Wednesday, June 30, 2010

Spunky Brewsters






In London today, the Iraq Inquiry resumed public hearings. Or as Alice Tarleton (Channel 4) put it, "And they're back. The Iraq inquiry resumed public hearings today for the first time since the general election." The Inquiry is headed by John Chilcot. Ruth Barnett (Sky News) notes today, "Sir John opened the latest round of hearings by inviting international lawyers to give evidence of the legality of the war." Sam Marsden (PA) adds, "Former UN weapons inspector Hans Blix and ex-MI5 director general Baroness Manningham-Buller are among the witnesses who will appear before the inquiry over the next month." Iraq Inquiry Digest's Chris Ames shares his thoughts of today's hearing at the Guardian, including, "Watching the Chilcot inquiry into the Iraq war is like watching a car crash in slow motion. Very, very slow motion." Today they heard from the British Ambassador to France (2001 to 2007) John Holmes and the Chief Police Avister to the Ministry of Interior in Baghdad (2003 to 2004) Douglas Brand (link goes to video and transcript options -- as with previous coverage of the Chilcot Inquiry, I'm working from the transcripts and friends in England -- reporters and attorneys -- following the Inquiry).

Under questioning from Committee Member Lawrence Freedman, Holmes stated French popular opinion turned on the US government when Bush gave his Axis of Evil speech, "Certainly after the Axis of Evil speech, there began to be a real French concern expressed in different ways by different people and reflected in the way that the French press were writing about it, that the Americans had decided that another response to 9/11 was to attack Iraq and was to produce regime change by attacking Iraq."

In terms of where the difference was between the French government and the UK government, Holmes declared that ". . . I think the major difference between us was always whether they thought that what the Iraqis had, whatever it might have been -- and, of course, that was the subject of debate -- was either sufficient or sufficiently alarming or sufficiently of an immediate threat to mean that you needed to go to war to stop it. That's where the differences started to arrive rather than exactly what the intelligence assessment [on WMD] was." Chair Chilcot summarized Holmes' response, "In other words, the threat assessment might have differed from the assessment of the stocks and programmes, intention rather than possession." And Holmes agreed with that summary. He further added that France, in 2002, had a different "policy conclusion" than the UK (or the US), "They wanted to do it through the inspectors, rather than through the invasion." Jaques Chirac was president of France when Holmes became Ambassador (Chirac was president from May 1995 through May 2007) and Holmes stated, "He essentially set policy. He saw foreign policy as his pre-eminent domain [. . .] he regarded himself as the elder statesman if you like, of the international community" and Holmes quickly returned to Bush's Axis of Evil speech.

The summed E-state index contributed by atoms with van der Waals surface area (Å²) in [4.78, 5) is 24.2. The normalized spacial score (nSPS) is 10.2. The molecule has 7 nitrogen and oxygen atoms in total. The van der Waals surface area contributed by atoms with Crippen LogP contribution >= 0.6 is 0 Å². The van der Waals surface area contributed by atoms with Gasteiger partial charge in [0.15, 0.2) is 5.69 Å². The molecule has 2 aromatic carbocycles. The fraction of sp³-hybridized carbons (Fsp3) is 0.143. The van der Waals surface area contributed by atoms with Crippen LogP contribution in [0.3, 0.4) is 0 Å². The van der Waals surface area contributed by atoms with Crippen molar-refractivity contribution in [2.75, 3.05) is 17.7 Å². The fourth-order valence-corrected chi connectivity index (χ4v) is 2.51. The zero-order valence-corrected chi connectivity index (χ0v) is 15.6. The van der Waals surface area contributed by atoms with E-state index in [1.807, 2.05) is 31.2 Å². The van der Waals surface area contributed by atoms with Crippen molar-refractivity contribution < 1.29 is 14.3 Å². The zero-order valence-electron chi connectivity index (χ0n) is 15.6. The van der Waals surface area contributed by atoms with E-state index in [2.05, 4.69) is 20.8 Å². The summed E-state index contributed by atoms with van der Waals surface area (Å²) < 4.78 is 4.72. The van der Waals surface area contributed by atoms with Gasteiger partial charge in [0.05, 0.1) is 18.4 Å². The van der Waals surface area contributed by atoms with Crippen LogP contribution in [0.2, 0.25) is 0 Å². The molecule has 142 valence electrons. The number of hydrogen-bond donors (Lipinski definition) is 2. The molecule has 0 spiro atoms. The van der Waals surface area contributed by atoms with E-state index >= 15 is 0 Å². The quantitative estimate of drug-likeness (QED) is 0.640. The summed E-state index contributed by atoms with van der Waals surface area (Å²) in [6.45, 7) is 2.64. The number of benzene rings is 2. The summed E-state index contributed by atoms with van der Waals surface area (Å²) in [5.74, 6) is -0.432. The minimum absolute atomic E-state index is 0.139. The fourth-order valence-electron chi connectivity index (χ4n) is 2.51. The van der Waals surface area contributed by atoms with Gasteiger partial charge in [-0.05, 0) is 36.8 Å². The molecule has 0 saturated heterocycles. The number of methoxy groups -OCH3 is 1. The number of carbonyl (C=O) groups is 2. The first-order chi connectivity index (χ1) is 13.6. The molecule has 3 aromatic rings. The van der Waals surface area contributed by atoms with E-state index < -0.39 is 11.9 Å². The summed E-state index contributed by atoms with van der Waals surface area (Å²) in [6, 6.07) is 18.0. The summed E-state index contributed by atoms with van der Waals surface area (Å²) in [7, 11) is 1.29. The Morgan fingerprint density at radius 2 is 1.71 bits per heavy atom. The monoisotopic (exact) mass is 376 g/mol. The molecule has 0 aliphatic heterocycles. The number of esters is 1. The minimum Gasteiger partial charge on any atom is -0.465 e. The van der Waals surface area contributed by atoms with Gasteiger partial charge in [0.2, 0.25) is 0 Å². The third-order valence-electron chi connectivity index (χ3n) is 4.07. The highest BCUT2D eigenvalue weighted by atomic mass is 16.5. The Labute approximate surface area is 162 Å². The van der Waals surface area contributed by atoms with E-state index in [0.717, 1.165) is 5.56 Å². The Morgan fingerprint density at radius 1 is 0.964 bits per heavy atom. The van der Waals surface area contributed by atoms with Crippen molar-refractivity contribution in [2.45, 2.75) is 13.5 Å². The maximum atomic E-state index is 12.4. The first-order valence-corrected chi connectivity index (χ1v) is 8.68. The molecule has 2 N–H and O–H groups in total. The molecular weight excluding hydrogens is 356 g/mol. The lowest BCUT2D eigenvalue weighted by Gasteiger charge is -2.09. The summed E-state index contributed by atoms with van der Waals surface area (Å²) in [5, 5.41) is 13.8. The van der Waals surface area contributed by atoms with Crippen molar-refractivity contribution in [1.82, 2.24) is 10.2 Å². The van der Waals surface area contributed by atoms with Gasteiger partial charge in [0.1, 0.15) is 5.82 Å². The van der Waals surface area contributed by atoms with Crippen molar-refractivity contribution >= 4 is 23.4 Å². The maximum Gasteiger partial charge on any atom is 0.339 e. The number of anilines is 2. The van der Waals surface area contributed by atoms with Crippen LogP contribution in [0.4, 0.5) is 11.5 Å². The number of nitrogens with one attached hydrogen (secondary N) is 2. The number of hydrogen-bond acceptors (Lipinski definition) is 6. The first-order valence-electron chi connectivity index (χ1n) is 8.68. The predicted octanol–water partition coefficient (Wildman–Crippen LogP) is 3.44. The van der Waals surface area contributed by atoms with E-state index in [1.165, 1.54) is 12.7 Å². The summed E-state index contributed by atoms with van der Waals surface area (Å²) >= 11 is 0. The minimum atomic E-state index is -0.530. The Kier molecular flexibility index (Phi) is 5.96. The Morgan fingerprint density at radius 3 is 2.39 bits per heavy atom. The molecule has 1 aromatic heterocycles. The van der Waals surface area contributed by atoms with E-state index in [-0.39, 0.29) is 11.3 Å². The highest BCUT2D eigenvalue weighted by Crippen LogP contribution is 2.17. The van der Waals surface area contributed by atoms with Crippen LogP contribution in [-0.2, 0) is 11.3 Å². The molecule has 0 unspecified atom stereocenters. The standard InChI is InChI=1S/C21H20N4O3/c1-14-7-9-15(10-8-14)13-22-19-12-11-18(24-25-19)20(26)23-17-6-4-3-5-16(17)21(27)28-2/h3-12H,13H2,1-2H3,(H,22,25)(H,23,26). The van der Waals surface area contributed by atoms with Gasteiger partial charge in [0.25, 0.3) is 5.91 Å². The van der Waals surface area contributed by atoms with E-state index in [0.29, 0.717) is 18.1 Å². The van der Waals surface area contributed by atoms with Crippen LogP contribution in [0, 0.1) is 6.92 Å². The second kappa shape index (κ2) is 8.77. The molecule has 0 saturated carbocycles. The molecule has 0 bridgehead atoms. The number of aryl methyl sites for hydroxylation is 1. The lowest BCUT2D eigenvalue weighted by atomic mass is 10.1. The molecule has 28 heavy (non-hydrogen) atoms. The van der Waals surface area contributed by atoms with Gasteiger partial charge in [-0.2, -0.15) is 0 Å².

Ambassador John Holmes: I think he [Chirac] was also very much influenced in all this, particularly, again, after the Axis of Evil speech, by the belief that the kind of foreign policy which was being represented and articulated by President Buh was a unilateralist vision of the world which he could not share, though was dangerous and based on a lack of knowledge of the world and that he [Chirac] was therefore returning to counter by setting out an alternative, multipolar vision of the world, which was very much the French vision at the time.
Committee Member Martin Gilbert asked him out UN Security Resolution 1441 which the UN adopted November 8, 2002 by a unanimous vote of the UN's Security Council. Although 15 nations make up the Security Council only five are permanent members and have the right of veto. Those five are the UK, France, China, Russia and the United States.

Ambassador John Holmes: I think the French objectives were, all throughout this, to get the inspectors back in, to make sure that there was going to be no automaticity -- that was the great catchphrase, "no automaticiy" -- from 1441 or, indeed any subsequen resolution, which had to be a subsequent decision by the Security Council, and there should be no hidden triggers in 1441, which would allow the Americans and the British to claim that somehow they had legitimised military action when they hadn't. So that was -- I think those are the essential points they were trying to defend in 1441, and that's why there was such a very long and complicated and tortuous negotiation about exactly what the language was.

With that background, we'll now jump ahead to Committee Member Roderic Lyne's questioning.